The succinct words of advice in treating Tiberius as a man rather than a boy is expressed by house slave Kore (Jenna Lind). As hinted at in Enemies of Rome, Crassus has no love for his wife but has a soft spot for Kore. Crassus does not view slaves as beneath him which is a quality lacking in other Romans who underestimated Spartacus at their peril.

Perhaps this value is a lesson learned from being looked down upon by the Roman elite and having to create a name for himself. Crassus is primarily tolerated by the Senate because of the wealth he has accumulated. He is not a descendant from a renowned lineage which makes his alliance with Julius Caesar, whose familial name holds great prominence, ideal.

Spartacus Todd Lasance as Julius Caesar

Julius Caesar, as portrayed by actor Todd Lasance, is an unshorn, athletic man in his late twenties. Caesar is unconventional by Roman standards; not to mention his strange fetish for bloodletting that Tiberius walked in on. There’s an untamed and unpredictable aspect to his personality that will prove to be more than a match for Spartacus.

One of the challenges in building up a worthy antagonist in War of The Damned is that Spartacus has never met Crassus or Caesar. Whereas it was intensely personal for Spartacus when he killed Glaber, the Roman that enslaved him in the very first episode of Blood and Sand.

On the other hand, the show can use the fog of war to build suspense in watching Spartacus attempt to outmaneuver an opponent whose capabilities are unknown to him. Also unbeknownst to Spartacus is that Crassus has already manipulated him into killing Cossinius and Furius last episode. Further, it will be interesting to see how Caesar will covertly use Spartacus’ knowledge of Roman tactics to his advantage.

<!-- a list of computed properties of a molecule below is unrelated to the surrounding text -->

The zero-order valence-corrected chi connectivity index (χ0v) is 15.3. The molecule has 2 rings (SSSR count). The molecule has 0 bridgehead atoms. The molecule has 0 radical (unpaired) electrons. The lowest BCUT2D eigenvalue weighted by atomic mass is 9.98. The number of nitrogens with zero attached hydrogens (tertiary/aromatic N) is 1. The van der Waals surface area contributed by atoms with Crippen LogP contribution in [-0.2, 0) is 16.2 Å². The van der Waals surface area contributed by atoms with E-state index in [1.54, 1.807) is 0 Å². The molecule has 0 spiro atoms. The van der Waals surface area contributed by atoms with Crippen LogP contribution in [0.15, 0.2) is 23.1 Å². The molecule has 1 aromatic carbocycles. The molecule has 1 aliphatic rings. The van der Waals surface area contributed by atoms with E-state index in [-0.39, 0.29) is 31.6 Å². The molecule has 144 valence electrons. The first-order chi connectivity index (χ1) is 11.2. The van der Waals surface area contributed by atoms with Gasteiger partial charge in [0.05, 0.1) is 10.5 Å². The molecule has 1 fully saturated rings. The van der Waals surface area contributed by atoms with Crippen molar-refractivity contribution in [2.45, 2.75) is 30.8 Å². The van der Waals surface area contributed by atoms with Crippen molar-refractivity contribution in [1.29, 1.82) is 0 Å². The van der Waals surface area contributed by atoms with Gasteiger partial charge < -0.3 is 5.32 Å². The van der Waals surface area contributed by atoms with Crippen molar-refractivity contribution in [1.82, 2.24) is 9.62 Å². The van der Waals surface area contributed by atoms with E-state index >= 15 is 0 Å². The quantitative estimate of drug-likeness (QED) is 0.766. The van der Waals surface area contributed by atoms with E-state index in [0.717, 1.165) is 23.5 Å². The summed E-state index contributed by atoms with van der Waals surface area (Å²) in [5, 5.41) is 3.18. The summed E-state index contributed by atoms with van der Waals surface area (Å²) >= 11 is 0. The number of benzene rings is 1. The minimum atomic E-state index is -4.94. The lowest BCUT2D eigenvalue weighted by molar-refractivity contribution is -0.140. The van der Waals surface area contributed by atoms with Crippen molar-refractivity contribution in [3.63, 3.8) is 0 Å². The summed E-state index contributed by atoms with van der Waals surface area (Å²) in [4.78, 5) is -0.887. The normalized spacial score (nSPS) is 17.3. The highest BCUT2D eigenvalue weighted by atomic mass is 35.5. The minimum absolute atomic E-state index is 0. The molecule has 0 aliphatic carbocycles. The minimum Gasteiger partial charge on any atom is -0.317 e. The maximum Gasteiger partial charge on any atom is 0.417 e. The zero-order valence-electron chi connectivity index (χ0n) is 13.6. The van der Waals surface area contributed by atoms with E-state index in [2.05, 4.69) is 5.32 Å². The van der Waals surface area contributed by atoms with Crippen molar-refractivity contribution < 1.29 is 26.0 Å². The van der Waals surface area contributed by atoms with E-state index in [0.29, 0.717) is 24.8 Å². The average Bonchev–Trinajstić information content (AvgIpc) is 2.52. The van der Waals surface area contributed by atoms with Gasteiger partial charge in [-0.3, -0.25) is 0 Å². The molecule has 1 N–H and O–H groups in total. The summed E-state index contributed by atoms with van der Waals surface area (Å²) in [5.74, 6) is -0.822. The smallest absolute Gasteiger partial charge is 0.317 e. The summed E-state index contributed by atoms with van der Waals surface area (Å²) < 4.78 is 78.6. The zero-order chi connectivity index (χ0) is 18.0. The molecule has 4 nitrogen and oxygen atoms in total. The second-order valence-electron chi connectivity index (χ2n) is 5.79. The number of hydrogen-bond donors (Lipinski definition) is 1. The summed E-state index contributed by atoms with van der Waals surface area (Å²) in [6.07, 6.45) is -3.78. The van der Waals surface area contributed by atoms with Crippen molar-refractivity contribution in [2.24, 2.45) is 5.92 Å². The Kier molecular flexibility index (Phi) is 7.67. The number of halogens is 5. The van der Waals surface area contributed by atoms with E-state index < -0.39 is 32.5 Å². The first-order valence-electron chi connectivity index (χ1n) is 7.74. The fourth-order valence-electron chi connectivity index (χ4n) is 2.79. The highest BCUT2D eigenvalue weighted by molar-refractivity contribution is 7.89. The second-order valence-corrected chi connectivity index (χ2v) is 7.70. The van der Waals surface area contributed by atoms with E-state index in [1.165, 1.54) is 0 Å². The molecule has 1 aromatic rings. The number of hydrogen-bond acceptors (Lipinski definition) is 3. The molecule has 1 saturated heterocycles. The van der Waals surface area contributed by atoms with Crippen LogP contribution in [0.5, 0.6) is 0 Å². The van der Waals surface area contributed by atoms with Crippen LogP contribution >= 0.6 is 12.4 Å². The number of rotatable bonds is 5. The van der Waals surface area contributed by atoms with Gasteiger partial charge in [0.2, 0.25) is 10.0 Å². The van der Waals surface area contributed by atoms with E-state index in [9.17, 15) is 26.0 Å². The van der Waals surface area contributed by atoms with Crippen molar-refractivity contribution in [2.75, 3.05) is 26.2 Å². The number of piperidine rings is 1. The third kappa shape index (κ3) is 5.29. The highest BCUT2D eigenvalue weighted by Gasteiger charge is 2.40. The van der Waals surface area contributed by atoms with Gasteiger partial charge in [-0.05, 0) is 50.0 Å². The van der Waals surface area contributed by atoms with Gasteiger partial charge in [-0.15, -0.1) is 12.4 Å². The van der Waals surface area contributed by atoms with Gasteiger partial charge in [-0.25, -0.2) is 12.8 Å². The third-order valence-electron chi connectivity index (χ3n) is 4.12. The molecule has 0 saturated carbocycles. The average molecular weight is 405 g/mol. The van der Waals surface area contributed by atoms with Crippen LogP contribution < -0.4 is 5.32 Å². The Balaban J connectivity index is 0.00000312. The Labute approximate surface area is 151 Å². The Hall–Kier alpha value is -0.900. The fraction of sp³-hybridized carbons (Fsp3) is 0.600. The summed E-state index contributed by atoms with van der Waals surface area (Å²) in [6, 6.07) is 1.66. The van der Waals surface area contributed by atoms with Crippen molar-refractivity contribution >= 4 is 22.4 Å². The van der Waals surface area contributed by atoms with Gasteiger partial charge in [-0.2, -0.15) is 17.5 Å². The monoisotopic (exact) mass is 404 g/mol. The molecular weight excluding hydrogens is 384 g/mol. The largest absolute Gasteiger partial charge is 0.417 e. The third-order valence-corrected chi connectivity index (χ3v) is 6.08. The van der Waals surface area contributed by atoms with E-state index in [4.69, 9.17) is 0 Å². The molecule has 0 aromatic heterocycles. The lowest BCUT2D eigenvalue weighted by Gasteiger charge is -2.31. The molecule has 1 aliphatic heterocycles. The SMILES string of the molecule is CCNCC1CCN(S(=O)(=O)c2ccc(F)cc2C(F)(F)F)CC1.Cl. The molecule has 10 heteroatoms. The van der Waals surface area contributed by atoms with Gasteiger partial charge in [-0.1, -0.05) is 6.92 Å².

Like the opening moves of chess, Wolves At The Gates put pieces into play and initiates a sequence of events that will hopefully pay off in the end. As much as the best matches involve a test of will and strategy, the ultimate end game is Victory which will undoubtedly come with great sacrifice.

Odds & Ends:

Nice moment when Gannicus stays with Atticus, the blacksmith, to spend time with his old friend, which was really a way to keep an eye on the slime ball from double crossing them.

The look on Crixus’ face as he heroically dived through the air and caught the flaming torch was fantastic!

The fight choreography was great as always. Nice to see them mix it up a bit with Spartacus’ flying leg throw (or whatever its called). Also, the big dude that tosses a Roman up in the air and then axes him. Awesome!

You May Like By Sidekick Reviews:

Spartacus: War Of The Damned Episode 1 “Enemies Of Rome” Review

Spartacus: War Of The Damned Episode 3 “Men Of Honor” Review

Spartacus War Of The Damned: Everything You Need To Know About The Final Season

Sizzling Hot! The Women of Spartacus

About Sidekick Reviews

Movies, TV shows, comics, and video game news & review.

Posted on February 3, 2013, in Spartacus War Of The Damned, Television and tagged , , , , , , , , , , , , . Bookmark the permalink. 4 Comments.

  1. Oooooh look at my sexy body – Julius Caesar

    Not sure how I feel about him but I suppose they have never shown a young Julius before, we shall see 😀